Open Educational Resources (OER) are any type of educational material that’s freely available for teachers and students to use, adapt, share, and reuse.
Examples of OER include: full courses, course modules, syllabi, lectures, homework assignments, quizzes, lab and classroom activities, pedagogical materials, games, simulations, and many more resources contained in digital media collections from around the world.
Ready to adopt? Are you eager to introduce OER in your classroom? Fill out the OER consultation form and we will work with you to identify the best OER solution for you.
OER save money, save time, are reusable, improve access, democratize learning and make an impact! Discover how New York State is supporting OER at Open NYS.
Open Education encompasses resources, tools, practices and policies that are free of legal, financial and technical barriers and can be fully used, shared and adapted in the digital environment. The movement for open education seeks to tap into the vast potential of technology and the Internet to support more affordable, effective teaching and learning.
Open Educational Resources (OERs) are open licensed for:
Reuse – the right to reuse the content in its unaltered / verbatim form
Revision – the right to adapt, adjust, modify, or alter the content itself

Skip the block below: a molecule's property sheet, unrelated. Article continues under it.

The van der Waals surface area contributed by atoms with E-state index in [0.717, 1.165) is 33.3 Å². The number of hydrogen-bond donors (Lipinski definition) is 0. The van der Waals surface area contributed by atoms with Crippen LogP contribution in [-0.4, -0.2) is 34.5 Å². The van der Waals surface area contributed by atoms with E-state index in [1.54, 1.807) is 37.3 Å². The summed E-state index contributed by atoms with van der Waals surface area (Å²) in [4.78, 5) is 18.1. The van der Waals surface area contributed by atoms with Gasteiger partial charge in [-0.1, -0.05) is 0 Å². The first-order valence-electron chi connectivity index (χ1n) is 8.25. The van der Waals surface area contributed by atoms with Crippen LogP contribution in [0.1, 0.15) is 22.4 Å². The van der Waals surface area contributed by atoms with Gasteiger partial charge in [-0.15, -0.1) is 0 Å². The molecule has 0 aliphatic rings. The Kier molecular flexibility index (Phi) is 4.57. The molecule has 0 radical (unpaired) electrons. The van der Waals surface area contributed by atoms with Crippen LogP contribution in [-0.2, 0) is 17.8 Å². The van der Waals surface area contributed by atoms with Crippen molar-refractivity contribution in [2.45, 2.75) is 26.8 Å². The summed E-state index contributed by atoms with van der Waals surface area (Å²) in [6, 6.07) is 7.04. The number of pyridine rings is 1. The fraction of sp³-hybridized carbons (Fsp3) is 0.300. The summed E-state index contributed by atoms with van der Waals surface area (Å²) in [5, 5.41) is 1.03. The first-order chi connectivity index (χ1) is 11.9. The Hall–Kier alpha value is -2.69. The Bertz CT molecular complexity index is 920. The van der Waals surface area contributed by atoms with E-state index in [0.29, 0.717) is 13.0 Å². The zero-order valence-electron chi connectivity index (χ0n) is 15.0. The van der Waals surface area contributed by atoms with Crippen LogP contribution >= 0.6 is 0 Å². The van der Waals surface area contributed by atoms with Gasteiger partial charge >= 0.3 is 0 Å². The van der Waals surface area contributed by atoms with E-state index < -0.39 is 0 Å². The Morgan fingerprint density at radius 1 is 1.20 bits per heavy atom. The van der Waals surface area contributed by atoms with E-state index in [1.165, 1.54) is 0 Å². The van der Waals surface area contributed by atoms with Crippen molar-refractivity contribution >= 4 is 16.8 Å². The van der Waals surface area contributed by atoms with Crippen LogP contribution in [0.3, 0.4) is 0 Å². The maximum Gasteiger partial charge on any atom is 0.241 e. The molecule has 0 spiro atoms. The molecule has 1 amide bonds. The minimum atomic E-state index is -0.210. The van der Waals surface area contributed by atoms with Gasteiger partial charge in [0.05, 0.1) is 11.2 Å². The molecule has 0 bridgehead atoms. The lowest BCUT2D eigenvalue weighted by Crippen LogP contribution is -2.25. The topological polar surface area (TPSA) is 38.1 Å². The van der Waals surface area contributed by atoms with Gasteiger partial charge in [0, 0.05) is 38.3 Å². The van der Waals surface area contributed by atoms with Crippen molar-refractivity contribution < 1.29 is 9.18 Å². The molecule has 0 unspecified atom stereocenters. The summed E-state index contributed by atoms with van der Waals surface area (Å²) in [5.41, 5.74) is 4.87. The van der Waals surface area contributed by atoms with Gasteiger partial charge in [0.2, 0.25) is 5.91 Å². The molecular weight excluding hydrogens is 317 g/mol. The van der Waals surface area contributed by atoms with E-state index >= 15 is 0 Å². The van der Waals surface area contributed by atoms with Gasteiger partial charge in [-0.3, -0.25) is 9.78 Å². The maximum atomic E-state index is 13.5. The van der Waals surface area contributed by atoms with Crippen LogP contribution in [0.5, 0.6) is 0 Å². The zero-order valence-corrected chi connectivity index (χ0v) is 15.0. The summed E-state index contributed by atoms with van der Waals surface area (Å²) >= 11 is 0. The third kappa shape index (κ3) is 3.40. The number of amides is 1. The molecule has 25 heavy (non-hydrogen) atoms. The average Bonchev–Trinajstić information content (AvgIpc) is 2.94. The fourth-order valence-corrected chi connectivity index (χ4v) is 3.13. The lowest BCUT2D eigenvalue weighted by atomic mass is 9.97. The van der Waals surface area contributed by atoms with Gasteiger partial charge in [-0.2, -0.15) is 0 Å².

Remixing – the right to combine the original or revised content with other content to create something new
Redistribution – the right to make and share copies of the original content, your revisions, or your remixes with others
Retain -- the right to make, own and control copies of content
Open Educational Resources are licensed for the purposes of reuse, revision, remixing, retaining and redistribution by others. The most commonly used licenses to accomplish this are Creative Commons licenses:
CC BY All CC licenses require that others who use your work in any way must give you credit the way you request, but not in a way that suggests you endorse them or their use. If they want to use your work without giving you credit or for endorsement purposes, they must get your permission first.
CC BY NC You let others copy, distribute, display, perform, and (unless you have chosen No Derivatives) modify and use your work for any purpose other than commercially unless they get your permission first.
CC BY SA You let others copy, distribute, display, perform, and modify your work, as long as they distribute any modified work on the same terms. If they want to distribute modified works under other terms, they must get your permission first.
CC BY ND You let others copy, distribute, display and perform only original copies of your work. If they want to modify your work, they must get your permission first.
The Academic Commons is an open access scholarly repository and publishing platform for the Stony Brook University community. Works in Academic Commons are: freely accessible online, regularly backed up, easily discoverable via search engines, and assigned a permanent URL so they can always be found.
In addition to research articles, use Academic Commons to share your manuscripts, open textbooks and more. Academic Commons supports a variety of file formats, and we encourage you to deposit related materials with your texts (including data, images, audio and video).